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DVD/Blu Ray New Release Round Up Monday 31st January 2012

01/01/2013

I thought it was fitting for the first post of 2013 to be a little bit of a catch up on the last handful of new releases of 2012. The sharper eyed among you may notice that some of the films included in this round up actually came out the previous week but due to the pressures and strains of my day job over the festive period (not to mention Christmas itself) I wasn’t able to get to them last week so I have included them here instead.

total recallFirst up, Colin Farrell has his nipples digitally removed (I can find no other explanation – he presumably has nipples in real life) in Len Wiseman’s thoroughly unnecessary reboot of Paul Verhoeven’s TOTAL RECALL. I suppose there’s an argument that the 1990 version of the film inspired by Philip K. Dick’s short story “We Can Remember It For You, Wholesale” is far from perfect but it is an undeniable cult classic full of memorable moments and inspired design, unlike Wiseman’s effort which amounts to little more than seriously over-egged digital pudding. Maybe in different hands the ham fisted blend of BLADERUNNER and MINORITY REPORT aesthetics might have worked, but with this much tiresome dialogue and sledgehammer-like exposition (not to mention facile attempts to recall the Verhoeven version) it becomes a garbled mess. It takes a special kind of talent to be able to completely squander Bill Nighy and Bryan Cranston in the same film, the same sort of talent that could take something as quirky and memorable as the 1990 version and purge it of everything that made it memorable.

the man insideIf you’d prefer a slice of social realism to science fantasy then theres THE MAN INSIDE, one of those socially responsible “Blade Britain” type films about London gang culture that sees Clayton (Ashley Bashy Thomas), a young black man trying to escape the shadow of his psychotic gangster father, get caught up in gang violence that threatens to destroy his family and his burgeoning boxing career. These films about trying to break the cycle of gang violence are becoming something of a cliche and to be honest, at times (I think largely due to the writing) this struggles to break out of that but it has a lot of things going for it, not least the cast which includes the ineffable Peter Mullan and David Harewood. There’s also the fact that it actually seeks to be a positive story rather than the usual misery-porn I’ve come to associate with the genre which is no bad thing. Personally the Michelle Ryan as a smack head side plot felt a little tacked on for my liking, almost as a way of covering all the social concern bases, but overall it’s not a bad effort at all.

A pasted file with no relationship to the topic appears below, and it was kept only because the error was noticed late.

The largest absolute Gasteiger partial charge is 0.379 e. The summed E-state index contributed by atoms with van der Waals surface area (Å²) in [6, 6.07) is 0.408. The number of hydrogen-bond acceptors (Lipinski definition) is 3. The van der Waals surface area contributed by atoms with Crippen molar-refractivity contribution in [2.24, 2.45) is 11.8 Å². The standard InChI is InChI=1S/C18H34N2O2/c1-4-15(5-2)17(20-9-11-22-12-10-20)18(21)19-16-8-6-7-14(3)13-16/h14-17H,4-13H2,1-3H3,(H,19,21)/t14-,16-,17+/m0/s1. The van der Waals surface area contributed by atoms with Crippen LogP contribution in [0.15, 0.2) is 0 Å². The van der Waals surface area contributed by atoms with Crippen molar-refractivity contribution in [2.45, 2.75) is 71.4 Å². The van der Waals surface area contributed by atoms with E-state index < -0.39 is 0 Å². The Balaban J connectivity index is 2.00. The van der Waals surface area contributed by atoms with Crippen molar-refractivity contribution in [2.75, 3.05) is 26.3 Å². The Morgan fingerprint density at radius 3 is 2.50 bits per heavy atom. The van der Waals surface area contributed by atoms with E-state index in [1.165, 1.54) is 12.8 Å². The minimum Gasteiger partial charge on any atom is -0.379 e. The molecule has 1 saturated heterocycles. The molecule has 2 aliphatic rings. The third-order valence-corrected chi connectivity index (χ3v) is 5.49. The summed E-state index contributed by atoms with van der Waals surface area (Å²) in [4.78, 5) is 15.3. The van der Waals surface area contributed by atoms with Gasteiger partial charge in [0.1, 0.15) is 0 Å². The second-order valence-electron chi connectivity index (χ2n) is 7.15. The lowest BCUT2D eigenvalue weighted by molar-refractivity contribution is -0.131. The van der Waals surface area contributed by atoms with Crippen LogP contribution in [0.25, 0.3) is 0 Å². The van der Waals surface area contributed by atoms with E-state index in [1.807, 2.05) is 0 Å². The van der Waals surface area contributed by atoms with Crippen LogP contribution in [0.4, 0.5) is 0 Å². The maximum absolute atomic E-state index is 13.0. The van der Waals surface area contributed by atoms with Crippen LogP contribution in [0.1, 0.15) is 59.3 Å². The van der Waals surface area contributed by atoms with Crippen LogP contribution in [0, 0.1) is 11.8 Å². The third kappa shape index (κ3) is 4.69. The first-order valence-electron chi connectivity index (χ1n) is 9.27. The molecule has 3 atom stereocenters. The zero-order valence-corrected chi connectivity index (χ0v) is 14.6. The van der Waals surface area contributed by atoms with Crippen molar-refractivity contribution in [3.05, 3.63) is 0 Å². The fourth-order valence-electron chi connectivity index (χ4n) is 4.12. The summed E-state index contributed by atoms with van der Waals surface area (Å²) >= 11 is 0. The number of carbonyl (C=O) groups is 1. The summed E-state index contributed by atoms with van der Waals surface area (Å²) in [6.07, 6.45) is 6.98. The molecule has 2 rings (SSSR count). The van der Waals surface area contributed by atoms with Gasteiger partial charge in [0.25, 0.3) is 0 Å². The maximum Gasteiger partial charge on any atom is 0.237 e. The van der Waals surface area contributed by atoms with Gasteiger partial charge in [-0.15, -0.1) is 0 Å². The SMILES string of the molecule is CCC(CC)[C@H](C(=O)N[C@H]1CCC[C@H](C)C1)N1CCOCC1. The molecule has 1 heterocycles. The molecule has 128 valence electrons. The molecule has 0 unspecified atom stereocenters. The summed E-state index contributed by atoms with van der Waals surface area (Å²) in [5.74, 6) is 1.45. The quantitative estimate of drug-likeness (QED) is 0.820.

code name geronimoThe true story of America’s execution without trial of its most wanted criminal, CODE NAME GERONIMO, purports to be a true account of the events and actions that led to the death of Osama Bin Laden at the hands of the now legendary SEAL Team 6. As seems to be par for the course these days it feels like an instalment of the CALL OF DUTY video game series, all live satellite surveillance feeds and spec ops slang (whether this is because CALL OF DUTY is dripping with authenticity or has simply become the Cliff Notes for film makers doing war stories is open to debate) and to be honest is actually reasonable entertaining. Taking the depicted events on face value forces me to question the triumphant tone of the film (sure, they got Osama but an innocent doctor got 33 years in a Pakistan prison and two intelligence operatives face the death penalty for their part in the operation) and the depicted method used to get a positive I.D. on their intended target seems spurious at best and hardly the basis for sending in an assassination squad. A brief attempt at balance where the political motives behind the mission are brought into question is dismissed all too quickly for my liking as well but then this was always going to be biased. It has the feel of an upper echelon TV drama, with a half way decent cast and good production values and works as a piece of entertainment, just as long as you don’t have any moral or political issues with the subject matter.

berberian sound studioMy PICK OF THE WEEK though is the atmospheric head trip that is BERBERIAN SOUND STUDIO. Toby Jones stars as Gilderoy, a Brit sound engineer hired by an Italian film director to soundtrack his latest Giallo masterpiece, a film about undead witches come to avenge the fact they were tortured to death. Out of his comfort zone and in a foreign land Gilderoy starts to feel the strain of the constant exposure to the violence and sadism of the film and the culture clash of working with the Italians. Subtle and disconcerting, it’s a masterful homage to that most underrated element of film making, Sound Design, without which all films, but horror films in particular, would fall flat. Stylistically evoking the Giallo genre, BERBERIAN SOUND STUDIO creates its world in the main through sound and music, the work Gilderoy does for the film spilling through into his own reality. It’s a little bit meta, a little bit Lynchian and entirely brilliant and really focuses your attention on the power of sound.

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